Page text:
Distraught that women are outpacing men in college enrollments, Eagle Forum founder Phyllis Schlafly took to WorldNetDaily this week to float the idea that colleges should enforce a gender quota to even out admissions to the benefit of men. Responding to a 2010 New York Times article, Schlafly wondered if colleges should set male admissions quotas to ensure that student bodies are “half women and half men.”
Another proposal Schlafly put in the mix is to “stop granting college loans, thereby forcing students to take jobs to pay for their tuition and eliminate time for parties, perhaps even wiping out time for fraternities and sororities.”
Schlafly also called for colleges to stop enforcing Title IX, which prevents sex discrimination in education, as a way to attract men, alleging that the anti-discrimination measure “removes a primary motivation for young men to go to college, many of whom want to try out for a sport even if they are not good enough to make the team.”
All of this, the right-wing activist insists, would actually benefit women because it would give them more available men to date.
The New York Times published a provocative news story called “The New Math on Campus.” No, it’s not about the failure of Common Core to teach arithmetic; it’s about the changing ratio of males to females on most college campuses.
Long ago when I went to college, campuses were about 70 percent male, and until 1970 it was still nearly 60 percent. Today, however, the male percentage has fallen to the low 40s on most campuses.
Colleges claim they grant admissions based on academic merit, and girls come out of high school with better grades than boys. But that doesn’t always mean they are smarter or more capable of doing college work or succeeding after graduation.
Boys do far better on average than girls on the SAT test for mathematics, which means that boys are better prepared than girls for STEM majors in college. This has been true every year for more than 40 years.
Nearly twice as many boys as girls attain very high scores on the math SAT, with an immense difference at the high end. But the job market for STEM graduates is not as good as it should be, due to corporations’ preference for hiring lower-paid, easy-to-control foreigners on H-1B visas, so many American guys decide that the high cost of an engineering degree is not worth it.
A shocking 46 percent of recent college graduates work in jobs that do not require a college degree. Boys are more likely than girls to look at the cost-benefit tradeoff of going to college. The imbalance of far more women than men at colleges has been a factor in the various sex scandals that have made news in the last couple of years.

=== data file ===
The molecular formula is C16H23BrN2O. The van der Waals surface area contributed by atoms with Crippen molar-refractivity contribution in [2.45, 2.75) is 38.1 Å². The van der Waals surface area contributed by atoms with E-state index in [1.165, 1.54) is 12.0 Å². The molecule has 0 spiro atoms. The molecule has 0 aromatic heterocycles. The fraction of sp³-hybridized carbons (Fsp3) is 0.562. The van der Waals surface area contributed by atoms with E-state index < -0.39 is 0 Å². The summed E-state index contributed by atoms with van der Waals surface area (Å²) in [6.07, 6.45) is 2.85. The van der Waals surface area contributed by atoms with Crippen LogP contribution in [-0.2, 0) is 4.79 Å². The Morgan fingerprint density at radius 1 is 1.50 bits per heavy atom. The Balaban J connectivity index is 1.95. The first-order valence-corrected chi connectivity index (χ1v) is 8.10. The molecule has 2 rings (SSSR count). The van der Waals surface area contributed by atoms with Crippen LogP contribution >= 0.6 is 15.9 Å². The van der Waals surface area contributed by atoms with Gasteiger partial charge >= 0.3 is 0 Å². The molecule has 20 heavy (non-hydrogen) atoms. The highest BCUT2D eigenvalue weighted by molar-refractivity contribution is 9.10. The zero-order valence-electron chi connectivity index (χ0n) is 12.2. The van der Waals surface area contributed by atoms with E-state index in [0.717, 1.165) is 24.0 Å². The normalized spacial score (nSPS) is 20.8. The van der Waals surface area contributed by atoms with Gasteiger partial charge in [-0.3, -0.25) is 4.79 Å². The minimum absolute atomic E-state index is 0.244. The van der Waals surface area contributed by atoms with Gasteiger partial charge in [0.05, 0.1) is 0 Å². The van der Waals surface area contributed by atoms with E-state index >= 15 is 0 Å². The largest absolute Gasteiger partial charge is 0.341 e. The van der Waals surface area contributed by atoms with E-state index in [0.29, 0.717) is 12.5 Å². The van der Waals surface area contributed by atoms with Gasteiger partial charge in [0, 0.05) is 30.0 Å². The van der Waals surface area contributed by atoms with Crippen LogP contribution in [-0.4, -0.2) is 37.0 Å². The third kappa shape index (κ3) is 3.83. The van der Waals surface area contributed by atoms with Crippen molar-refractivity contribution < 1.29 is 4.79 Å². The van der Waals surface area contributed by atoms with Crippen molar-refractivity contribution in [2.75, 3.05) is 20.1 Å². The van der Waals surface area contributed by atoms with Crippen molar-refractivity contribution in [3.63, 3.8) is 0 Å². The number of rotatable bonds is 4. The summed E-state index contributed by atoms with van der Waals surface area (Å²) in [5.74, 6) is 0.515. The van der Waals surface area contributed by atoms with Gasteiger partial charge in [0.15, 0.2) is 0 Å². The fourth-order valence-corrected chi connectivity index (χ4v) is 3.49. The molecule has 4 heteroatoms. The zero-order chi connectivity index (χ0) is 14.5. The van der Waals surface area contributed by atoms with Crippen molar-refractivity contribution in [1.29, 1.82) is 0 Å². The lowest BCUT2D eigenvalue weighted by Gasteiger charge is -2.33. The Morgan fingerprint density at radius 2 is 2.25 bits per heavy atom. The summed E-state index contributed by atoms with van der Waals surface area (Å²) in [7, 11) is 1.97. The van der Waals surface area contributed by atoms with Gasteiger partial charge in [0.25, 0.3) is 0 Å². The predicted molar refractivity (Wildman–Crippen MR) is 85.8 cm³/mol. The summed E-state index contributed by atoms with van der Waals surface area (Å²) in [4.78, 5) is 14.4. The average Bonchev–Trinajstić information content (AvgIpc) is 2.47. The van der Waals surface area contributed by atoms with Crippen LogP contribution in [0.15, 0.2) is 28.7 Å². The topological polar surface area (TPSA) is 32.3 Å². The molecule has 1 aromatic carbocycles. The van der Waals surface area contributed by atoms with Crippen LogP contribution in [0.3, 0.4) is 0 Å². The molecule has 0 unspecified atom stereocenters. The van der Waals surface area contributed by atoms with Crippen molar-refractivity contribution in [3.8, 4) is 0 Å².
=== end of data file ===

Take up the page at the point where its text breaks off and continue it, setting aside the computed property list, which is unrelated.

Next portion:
So, what’s the solution? One solution might be to impose the duty on admissions officers to arbitrarily admit only half women and half men. Another solution might be to stop granting college loans, thereby forcing students to take jobs to pay for their tuition and eliminate time for parties, perhaps even wiping out time for fraternities and sororities. I went through college while working a full-time manual-labor job, and I don’t regret a minute of it; it was a great learning experience.
Another solution would be to reinstate all the men’s sports that were canceled by an extremist feminist application of Title IX, the federal law that prohibits discrimination against female students. The feminists have misused that law to abolish many men’s sports in order to achieve a statistical equality between the percentage of men playing on college sports teams and the percentage of male enrollment in college.
The feminists have abolished more than 2,200 men’s college sports teams since 1981, such as wrestling, gymnastics, track, golf and even some football in order to limit the number of male players to Title IX guidelines. That removes a primary motivation for young men to go to college, many of whom want to try out for a sport even if they are not good enough to make the team.
The popularity of the new college football playoff system illustrates how successful men’s college sports can be for participants and fans alike. But when colleges eliminate men’s sports, women are hurt by the resulting gender imbalance in enrollment.